Better Buildings Needed Now, Says White House

Here at NRDC’s Center for Market Innovation, we spend a lot of time thinking about how to establish market conditions and mechanisms that will create a “new normal” for energy efficiency finance in existing buildings.  

“New normal” means property owners prioritize energy efficiency and see it as a key part of a successful real estate business model:  Tenants demand efficient space, leases are written to enable equitable sharing of retrofit costs and benefits between owners and tenants, a green-collar retrofit workforce is poised for action, and of course banks are lining up to finance commercial building retrofits.

Yesterday, the White House announced the Better Buildings Initiative (BBI.)  If the BBI’s key provisions are carried out, they will lay a strong foundation for this inherently bi-partisan new normal which is job-creative, private-sector stimulating, and environmentally beneficial.  

  • Tax Incentives: the current energy efficiency incentive provided for commercial building owners in section 179(d) of the tax code is getting a makeover, in large part because the energy savings threshold under 179(d) has been hard for owners of existing buildings to attain.  In addition, the tax incentive as it currently exists is structured as “deduction.” Tax deductions (which reduce taxable income) are good, but as we have seen in the solar market, tax credits (which are a dollar for dollar credit against taxes owed) can be better.
  • The BBI proposes to structure the incentive as a tax credit rather than a tax deduction, and we expect that this new incentive will function on a sliding scale, meaning that the more energy building owners save, the higher the tax credit they will receive. There is also a possibility that the new tax credit will be transferable to third-parties. NRDC has been advocating strongly for strengthened third-party access to tax incentives associated with retrofits: the ability to transfer tax benefits to third party retrofit financiers is a surefire way to attract new investors to the retrofit finance space.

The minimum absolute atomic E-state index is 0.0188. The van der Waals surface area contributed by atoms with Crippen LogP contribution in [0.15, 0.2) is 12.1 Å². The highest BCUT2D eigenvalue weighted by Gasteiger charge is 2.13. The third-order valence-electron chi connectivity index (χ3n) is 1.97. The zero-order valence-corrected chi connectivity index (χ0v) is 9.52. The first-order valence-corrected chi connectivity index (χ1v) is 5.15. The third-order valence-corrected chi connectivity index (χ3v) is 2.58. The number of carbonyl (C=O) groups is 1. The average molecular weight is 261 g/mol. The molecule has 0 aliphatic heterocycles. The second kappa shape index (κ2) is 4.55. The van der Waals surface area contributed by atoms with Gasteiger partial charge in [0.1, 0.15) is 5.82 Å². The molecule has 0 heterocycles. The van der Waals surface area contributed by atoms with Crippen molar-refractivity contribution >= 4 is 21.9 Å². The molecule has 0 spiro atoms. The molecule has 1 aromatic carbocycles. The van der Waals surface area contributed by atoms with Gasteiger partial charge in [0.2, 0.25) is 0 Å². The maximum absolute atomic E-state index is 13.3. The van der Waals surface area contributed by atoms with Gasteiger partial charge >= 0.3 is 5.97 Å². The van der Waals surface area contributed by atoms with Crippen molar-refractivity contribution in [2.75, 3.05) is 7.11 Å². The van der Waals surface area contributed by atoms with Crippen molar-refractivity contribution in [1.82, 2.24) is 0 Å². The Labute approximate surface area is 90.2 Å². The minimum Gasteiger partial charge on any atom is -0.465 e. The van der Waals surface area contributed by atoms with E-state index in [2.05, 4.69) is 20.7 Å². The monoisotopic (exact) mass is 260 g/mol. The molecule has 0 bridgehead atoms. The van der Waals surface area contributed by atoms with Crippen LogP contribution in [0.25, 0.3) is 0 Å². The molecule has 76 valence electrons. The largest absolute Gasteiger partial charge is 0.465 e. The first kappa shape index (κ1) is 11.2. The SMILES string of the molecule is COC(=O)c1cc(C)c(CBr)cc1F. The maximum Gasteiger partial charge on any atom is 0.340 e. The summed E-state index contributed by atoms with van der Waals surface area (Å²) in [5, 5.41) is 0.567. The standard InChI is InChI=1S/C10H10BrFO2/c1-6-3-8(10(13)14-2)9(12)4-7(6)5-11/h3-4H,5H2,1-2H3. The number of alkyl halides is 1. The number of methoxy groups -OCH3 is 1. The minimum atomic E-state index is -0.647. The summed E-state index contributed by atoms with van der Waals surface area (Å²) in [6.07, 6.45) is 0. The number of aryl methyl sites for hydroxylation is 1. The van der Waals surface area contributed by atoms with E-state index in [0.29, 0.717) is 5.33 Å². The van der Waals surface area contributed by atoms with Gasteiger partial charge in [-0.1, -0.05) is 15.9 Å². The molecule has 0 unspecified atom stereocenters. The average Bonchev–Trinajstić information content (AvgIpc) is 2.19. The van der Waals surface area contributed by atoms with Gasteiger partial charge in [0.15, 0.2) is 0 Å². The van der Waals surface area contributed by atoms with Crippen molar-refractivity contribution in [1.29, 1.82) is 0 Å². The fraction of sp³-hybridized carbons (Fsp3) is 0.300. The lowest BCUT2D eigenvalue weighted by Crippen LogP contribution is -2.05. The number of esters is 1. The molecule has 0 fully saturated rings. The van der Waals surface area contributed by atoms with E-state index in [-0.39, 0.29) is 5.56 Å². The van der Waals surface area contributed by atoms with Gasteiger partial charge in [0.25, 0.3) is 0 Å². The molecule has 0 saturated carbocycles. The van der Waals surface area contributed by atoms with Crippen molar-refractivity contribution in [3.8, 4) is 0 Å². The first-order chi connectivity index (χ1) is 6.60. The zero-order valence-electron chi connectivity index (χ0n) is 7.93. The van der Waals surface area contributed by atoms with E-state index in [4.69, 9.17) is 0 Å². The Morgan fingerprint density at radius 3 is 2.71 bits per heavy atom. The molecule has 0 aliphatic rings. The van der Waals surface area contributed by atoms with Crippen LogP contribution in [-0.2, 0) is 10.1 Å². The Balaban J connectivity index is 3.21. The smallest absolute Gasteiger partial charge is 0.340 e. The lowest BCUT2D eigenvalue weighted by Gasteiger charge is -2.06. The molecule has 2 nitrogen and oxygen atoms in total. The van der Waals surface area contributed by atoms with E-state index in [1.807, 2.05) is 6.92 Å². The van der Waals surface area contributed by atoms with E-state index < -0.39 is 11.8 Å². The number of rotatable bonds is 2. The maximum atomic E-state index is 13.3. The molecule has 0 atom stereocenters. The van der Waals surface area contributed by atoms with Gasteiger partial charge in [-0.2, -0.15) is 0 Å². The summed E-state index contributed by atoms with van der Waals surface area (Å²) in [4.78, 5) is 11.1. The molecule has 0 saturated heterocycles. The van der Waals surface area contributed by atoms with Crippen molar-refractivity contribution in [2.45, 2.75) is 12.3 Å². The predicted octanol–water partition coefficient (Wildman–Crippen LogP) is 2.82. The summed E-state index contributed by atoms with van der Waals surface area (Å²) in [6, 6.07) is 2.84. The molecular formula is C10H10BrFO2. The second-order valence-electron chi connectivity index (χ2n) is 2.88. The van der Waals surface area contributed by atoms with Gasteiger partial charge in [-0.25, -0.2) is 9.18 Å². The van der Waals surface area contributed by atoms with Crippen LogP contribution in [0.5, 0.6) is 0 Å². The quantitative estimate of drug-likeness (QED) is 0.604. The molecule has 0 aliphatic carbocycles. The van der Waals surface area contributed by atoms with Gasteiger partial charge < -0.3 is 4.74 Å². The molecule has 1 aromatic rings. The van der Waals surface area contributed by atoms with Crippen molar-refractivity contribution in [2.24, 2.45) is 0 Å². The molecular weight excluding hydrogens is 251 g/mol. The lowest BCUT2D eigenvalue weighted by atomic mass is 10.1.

• Department of Energy loan guarantee:  In the current climate, even if a building owner is sophisticated enough to want to retrofit her existing building, she will have enormous difficulty getting her retrofit financed.  Given the prevalence of commercial buildings that are over-leveraged or underwater, lenders are unwilling to take a subordinate lien on a commercial property.  The retrofit technologies themselves have little collateral value. Thus, traditional asset-backed lending has not been a viable mechanism for retrofit finance. Because building owners in most cases lack the will or ability to finance retrofits themselves, the very low level of commercial retrofit financing means a very low number of commercial retrofits take place.
  • In the works under the BBI is a new pilot program through the Dept. of Energy to guarantee loans for energy efficiency upgrades at hospitals, schools and other commercial buildings.  Even in the current climate, loan guarantees will make all the difference in getting national banks to begin lending to commercial building owners for energy efficiency retrofits. A proposal under BBI would also work through the Small Business Administration to encourage existing lenders to take advantage of recently increased loan size limits to promote new energy efficiency retrofit loans for small businesses.   

Aside from the much-needed market mechanisms described above, BBI presents welcome initiatives such as green job workforce training, a challenge to CEOs and Universities to retrofit their own facilities, and a “Race to Green” program that will provide competitive grants to states and local governments that improve existing building codes and institute building energy performance standards.  

Read the full BBI story in the White House press release

The principles that informed the BBI, if implemented and scaled nationwide, will kickstart a wave of commercial building retrofits, producing much-needed data on retrofit payback periods, which in turn will attract more investors, enabling more retrofits.  After years of scant progress in the commercial building retrofit finance space, the "new normal,"  which we desperately need for the sake of our environment and our economy, may finally be coming into view.